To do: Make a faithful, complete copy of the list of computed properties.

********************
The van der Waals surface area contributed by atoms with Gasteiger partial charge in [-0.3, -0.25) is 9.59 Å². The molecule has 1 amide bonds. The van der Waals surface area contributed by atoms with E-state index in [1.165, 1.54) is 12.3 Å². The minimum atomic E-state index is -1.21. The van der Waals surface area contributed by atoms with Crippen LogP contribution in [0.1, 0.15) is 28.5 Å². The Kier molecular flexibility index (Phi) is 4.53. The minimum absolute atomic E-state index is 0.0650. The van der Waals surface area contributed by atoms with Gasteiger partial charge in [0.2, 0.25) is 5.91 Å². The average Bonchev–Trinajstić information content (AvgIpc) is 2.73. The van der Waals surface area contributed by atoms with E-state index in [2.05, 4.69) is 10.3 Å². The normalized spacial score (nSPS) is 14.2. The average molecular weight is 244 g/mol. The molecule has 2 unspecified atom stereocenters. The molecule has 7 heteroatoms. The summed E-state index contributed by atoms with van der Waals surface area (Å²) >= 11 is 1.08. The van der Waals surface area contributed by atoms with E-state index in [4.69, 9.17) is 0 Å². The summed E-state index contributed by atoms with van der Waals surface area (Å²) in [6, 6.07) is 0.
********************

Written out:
The van der Waals surface area contributed by atoms with Gasteiger partial charge in [-0.3, -0.25) is 9.59 Å². The molecule has 1 amide bonds. The van der Waals surface area contributed by atoms with E-state index in [1.165, 1.54) is 12.3 Å². The minimum atomic E-state index is -1.21. The van der Waals surface area contributed by atoms with Crippen LogP contribution in [0.1, 0.15) is 28.5 Å². The Kier molecular flexibility index (Phi) is 4.53. The minimum absolute atomic E-state index is 0.0650. The van der Waals surface area contributed by atoms with Gasteiger partial charge in [0.2, 0.25) is 5.91 Å². The average Bonchev–Trinajstić information content (AvgIpc) is 2.73. The van der Waals surface area contributed by atoms with E-state index in [2.05, 4.69) is 10.3 Å². The normalized spacial score (nSPS) is 14.2. The average molecular weight is 244 g/mol. The molecule has 2 unspecified atom stereocenters. The molecule has 7 heteroatoms. The summed E-state index contributed by atoms with van der Waals surface area (Å²) >= 11 is 1.08. The van der Waals surface area contributed by atoms with E-state index in [4.69, 9.17) is 0 Å². The summed E-state index contributed by atoms with van der Waals surface area (Å²) in [6, 6.07) is 0.